The view is quite stunning from this vantage point. The whole of Jávea is spread out across the plain below; the port nestles beneath the protective arm of Cabo de San Antonio whilst the urbanisations sprawl off into the distance towards the modest crescent of the Arenal. In the very distance, Cabo de San Martín provides the southern boundary of the wide bay of Jávea, linking with the rolling hills of Rebaldi and Capsades which sweep along the southern edge of the plain of Jávea towards the low hulk of Tossal Gros.

In the distance are the antennas on top of the 436m high Puig Llorença whilst on a clear day one can glimpse Calpe’s 332m high Peñón de Ifach and, to the right, the jagged ridge of Sierra de Bernia rises to over 1,120 metres above sea level. And as our gaze continues to the right, there is the old town of Jávea and the fortress church of San Bartolomé with the wide valley of same name stretching off into the distance towards the mountains inland.

Between the two windmills, there is an obvious path that drops down to traverse across the slope below another three privately owned windmills. The path is rocky and can be quite slippery in places so care should be taken. After just a few hundred metres, it emerges onto a narrow road and the route continues to the left, following the road as it curves around.

Quite soon one can glimpse three more windmills through the trees to the left and there is the option to pass through the trees to visit them. Following the road, look out for a path that leads off through the undergrowth to the left, a short-cut that is well-used by dog-walkers; no matter if you miss it for when you arrive at a junction, take the road to the left which joins the path at its other end.

Whatever route you take, the route continues along a stony wide track that appears to lead nowhere except to a number of private dwellings. However, just before the track apparently ends in someone’s driveway, a narrow path disappears into the trees to the right, skirting the boundary of a house on the left and affording some great views across a narrow valley towards Montgó with the Jávea-Denia road snaking along its slopes.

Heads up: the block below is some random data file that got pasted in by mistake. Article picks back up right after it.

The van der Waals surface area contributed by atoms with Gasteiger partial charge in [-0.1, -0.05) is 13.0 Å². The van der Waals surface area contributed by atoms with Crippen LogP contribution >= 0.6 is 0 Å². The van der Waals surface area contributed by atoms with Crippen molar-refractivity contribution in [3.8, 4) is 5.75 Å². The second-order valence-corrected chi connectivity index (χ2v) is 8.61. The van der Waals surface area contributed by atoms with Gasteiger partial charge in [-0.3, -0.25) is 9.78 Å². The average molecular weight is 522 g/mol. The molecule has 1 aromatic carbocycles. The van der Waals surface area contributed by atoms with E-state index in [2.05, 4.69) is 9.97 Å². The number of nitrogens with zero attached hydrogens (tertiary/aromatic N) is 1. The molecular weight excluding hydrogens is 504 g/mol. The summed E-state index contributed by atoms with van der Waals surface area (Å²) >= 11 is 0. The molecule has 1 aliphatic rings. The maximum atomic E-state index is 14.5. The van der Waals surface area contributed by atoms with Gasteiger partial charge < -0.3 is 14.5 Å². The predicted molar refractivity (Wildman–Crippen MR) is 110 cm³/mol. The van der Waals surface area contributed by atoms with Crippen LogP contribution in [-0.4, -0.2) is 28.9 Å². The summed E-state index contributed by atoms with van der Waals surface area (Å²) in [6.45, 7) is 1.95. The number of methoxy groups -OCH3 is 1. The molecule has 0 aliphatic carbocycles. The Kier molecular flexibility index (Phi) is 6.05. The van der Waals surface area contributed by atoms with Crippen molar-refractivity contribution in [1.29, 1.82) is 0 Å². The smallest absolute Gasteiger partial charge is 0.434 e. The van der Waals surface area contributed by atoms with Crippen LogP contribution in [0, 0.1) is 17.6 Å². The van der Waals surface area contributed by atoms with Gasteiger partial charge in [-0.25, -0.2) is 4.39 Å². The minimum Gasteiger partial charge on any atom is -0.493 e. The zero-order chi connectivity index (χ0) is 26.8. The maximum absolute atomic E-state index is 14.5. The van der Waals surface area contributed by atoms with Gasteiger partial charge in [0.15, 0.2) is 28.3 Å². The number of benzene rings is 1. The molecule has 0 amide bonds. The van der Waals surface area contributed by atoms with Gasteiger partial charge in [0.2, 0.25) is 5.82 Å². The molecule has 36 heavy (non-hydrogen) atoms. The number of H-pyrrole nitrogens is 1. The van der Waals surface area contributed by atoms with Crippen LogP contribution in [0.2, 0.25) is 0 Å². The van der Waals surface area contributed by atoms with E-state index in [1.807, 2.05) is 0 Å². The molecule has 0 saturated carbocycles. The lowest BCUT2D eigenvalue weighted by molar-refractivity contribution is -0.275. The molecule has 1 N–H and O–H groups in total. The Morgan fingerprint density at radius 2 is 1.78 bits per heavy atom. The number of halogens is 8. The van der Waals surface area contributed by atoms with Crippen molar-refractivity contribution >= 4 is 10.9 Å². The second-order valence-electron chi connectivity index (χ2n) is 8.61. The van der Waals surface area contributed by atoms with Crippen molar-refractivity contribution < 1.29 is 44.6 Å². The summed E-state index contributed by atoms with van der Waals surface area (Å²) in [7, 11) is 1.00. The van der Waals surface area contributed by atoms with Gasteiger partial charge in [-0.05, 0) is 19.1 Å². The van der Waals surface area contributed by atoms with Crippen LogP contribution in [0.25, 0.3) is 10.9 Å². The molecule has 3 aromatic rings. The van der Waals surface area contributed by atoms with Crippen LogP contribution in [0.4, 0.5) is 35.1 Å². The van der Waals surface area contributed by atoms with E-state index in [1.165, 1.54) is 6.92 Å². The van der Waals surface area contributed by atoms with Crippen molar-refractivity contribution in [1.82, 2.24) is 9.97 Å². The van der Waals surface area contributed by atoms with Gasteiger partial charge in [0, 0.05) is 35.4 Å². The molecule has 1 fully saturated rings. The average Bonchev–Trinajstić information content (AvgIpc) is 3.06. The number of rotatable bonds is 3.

Those with sharp eyes may notice a white stone cross across the ravine, a memorial to local people who were killed during the Civil War by being thrown into a deep cave; we shall visit this on another occasion.

As the path emerges from the undergrowth, it widens and then drops down quite steeply; the hillock of Santa Llúcia is obvious with its modest white chapel just about visible on its summit. As the path curves to the left, the old town comes into view again; the blue-domed church of Calvario stands out.

The wide path drops gently along the slopes with the wide plain of Jávea once again opening up to the right. Follow the path all the way to its conclusion where the route rejoins the tarmac at the end of the cul-de-sac of Calle Azuébar. At the end of the road, turn left into Calle Calderón which drops steeply through the urbanisation of Puchol and follow this main thoroughfare all the way to the bottom.

Cross the bridge at the bottom and the road climbs slightly as it continues towards the old town. Take the first left into Camí de Bolufer and follow all the way back to the start-point.

RELATED LINK: Walking – La Plana Circuit (East)

RELATED LINK: Visiting – The Viewpoints

An unfree mind is just like a windmill inside the bell jar.”

Turkish Writer